Friday, November 2, 2012
Perfect Makes Practice
Does being a Christian take practice? This question, though it might seem absurd on the surface, seems to inform a lot of what we spend our time as Christians doing. At a recent gathering, a speaker told a group of clergy something that we’d heard many times: that our relationship with Christ is much like any relationship we have in our lives. Like friendships, familial relationships, and intimate relationships, our bond with Christ must be managed, tended, and cultivated, or else it might wither and die away. In other words, in the same way that old friends can grow apart, Christians can become estranged from their Savior.
The ways in which we Christians endeavor to remain (or become) close to Jesus are often referred to as spiritual “disciplines” (or “practices,” for those for whom “discipline” is a dirty word). Meditation, prayer, fasting, and solitude are just some of the “practices” that Christians engage in to cultivate “A Closer Walk with Thee.” Yours and mine might be different, but we all have things that we do to get the thing that we want most: intimacy with Jesus. In other words, practice makes perfect. The better you practice, the more perfect your relationship with Christ becomes.
Let me suggest to you that, while spiritual practice can help you feel closer to Christ (which is a wonderful thing!), they are completely impotent in achieving that closeness.
Let us take St. Peter as our example. Selected as a disciple, Peter was as close to Christ, physically and personally, as anyone has ever been. Yet he consistently misunderstood Jesus’ teaching, to the point that Jesus once referred to him as Satan himself (Matt 16:23)! Famously, Peter’s last experience of the pre-crucified Christ was his promise to never leave or forsake him, even unto prison or death (Luke 22:33). This proclamation didn’t stop Peter from fulfilling Jesus’ prediction about his faithfulness, denying him three times that very evening. Peter’s practice was far from perfect!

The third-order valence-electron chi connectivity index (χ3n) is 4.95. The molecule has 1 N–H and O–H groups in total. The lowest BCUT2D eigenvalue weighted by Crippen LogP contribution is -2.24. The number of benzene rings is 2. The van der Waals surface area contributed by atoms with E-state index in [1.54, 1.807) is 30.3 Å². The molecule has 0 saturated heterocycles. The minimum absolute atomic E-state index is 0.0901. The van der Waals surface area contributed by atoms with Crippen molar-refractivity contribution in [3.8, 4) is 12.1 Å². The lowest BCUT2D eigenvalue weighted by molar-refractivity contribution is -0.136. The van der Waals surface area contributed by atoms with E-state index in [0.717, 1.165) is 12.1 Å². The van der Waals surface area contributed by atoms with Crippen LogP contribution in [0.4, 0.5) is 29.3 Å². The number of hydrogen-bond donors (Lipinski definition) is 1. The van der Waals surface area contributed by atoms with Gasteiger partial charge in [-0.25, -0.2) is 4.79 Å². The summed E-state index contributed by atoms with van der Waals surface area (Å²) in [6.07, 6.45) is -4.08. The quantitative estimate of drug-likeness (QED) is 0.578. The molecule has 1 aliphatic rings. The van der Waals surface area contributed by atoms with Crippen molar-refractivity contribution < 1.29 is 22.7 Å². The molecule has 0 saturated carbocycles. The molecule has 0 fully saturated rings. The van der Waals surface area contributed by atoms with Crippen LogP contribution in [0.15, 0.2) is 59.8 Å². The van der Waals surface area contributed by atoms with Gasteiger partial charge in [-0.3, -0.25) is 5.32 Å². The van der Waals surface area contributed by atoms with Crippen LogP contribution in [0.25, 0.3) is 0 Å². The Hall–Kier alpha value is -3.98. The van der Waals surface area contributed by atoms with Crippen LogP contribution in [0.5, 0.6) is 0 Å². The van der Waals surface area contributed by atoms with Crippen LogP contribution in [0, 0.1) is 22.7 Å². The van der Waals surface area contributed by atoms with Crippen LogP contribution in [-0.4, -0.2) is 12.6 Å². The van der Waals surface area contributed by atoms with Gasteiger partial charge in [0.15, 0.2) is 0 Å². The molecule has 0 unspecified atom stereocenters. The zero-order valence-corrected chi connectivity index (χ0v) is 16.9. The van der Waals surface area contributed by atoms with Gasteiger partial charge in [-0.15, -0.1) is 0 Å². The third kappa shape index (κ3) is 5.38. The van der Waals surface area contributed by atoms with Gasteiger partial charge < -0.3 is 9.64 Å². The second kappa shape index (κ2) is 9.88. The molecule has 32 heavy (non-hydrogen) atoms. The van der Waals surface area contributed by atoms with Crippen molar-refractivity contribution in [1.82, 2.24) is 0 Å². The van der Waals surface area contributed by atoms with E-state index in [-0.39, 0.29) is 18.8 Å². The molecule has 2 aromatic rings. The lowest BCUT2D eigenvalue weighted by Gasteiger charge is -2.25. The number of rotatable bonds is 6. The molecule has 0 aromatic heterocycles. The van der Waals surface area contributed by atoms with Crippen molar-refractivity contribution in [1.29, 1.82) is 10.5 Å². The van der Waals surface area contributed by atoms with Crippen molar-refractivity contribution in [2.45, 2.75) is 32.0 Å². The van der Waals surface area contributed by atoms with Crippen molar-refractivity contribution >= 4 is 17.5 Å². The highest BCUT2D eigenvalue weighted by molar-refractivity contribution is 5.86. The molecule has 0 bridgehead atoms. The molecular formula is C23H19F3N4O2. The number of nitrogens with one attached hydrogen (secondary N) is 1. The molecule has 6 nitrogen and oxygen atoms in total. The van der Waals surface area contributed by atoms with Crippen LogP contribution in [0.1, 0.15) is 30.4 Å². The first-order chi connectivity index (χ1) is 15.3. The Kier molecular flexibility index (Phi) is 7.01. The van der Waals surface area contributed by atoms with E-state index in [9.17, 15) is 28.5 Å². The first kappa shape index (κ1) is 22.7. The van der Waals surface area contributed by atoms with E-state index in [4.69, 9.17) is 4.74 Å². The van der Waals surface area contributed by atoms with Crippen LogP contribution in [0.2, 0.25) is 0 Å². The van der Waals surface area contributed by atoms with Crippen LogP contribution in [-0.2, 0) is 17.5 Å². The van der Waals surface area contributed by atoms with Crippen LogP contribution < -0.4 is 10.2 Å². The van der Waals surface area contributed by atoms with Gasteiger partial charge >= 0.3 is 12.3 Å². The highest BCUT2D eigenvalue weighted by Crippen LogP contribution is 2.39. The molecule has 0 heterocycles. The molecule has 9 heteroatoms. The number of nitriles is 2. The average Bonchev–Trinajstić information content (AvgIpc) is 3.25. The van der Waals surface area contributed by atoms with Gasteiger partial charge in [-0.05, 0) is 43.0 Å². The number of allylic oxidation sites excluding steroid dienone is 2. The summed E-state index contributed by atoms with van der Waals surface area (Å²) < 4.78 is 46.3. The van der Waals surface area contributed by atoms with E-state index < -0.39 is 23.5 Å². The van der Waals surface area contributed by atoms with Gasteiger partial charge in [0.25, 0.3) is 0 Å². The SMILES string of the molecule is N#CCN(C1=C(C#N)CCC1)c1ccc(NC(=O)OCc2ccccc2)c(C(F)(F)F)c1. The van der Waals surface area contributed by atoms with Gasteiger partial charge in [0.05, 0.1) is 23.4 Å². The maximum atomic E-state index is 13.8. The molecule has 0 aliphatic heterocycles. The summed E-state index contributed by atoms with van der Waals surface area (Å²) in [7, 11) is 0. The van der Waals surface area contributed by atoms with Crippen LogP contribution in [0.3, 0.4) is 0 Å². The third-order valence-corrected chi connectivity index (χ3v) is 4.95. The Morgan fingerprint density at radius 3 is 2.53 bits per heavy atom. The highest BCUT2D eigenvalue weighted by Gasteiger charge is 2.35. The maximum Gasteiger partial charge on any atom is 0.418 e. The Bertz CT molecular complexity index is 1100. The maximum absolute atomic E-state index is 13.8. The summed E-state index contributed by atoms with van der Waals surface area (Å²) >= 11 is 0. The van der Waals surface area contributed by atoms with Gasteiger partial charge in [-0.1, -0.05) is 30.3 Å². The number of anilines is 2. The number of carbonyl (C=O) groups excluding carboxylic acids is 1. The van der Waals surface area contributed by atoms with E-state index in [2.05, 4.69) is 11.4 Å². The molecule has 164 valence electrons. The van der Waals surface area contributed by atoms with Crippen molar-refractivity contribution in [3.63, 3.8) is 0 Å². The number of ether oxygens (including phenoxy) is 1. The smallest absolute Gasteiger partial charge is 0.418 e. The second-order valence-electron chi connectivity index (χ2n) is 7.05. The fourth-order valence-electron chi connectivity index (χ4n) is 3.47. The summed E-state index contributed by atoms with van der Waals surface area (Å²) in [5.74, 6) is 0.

By our every word and action, we, like Peter, run from God. Paul makes this clear in Romans 3:10-11: “There is no one righteous, not even one; there is no one who understands; there is no one who seeks God.” We live our lives and make our decisions as though there is no God; we consistently think of ourselves first, before God and others; and when we regard God at all, we form him into our own image.
But, as always, there is Good News! When the women find the tomb empty on Easter morning, it is presided over by a young man with a message. “Tell the disciples, and Peter,” he says, “that Jesus is going ahead of you into Galilee. There you will see him, just as he told you.” Jesus preserves and cements what ought to be a broken relationship with Peter! By all rights, Peter should be very worried about the state of his friendship with this risen Christ he denied knowing. But their relationship doesn’t depend on Peter; it depends solely on Christ.
The same is true of us. We pray, we have quiet times, we walk labyrinths, we do myriad things to cultivate our relationship with our savior. But let us never worry that he is absent or estranged, for he has assured us that he will be with us “always, even to the end of the age” (Matthew 28:20). For Christians, then, it is not “practice makes perfect.” It’s something closer to “Christ’s perfection frees you to practice.” In him, our relationship is always secure, and in him, our practice, whatever it is, is made perfect.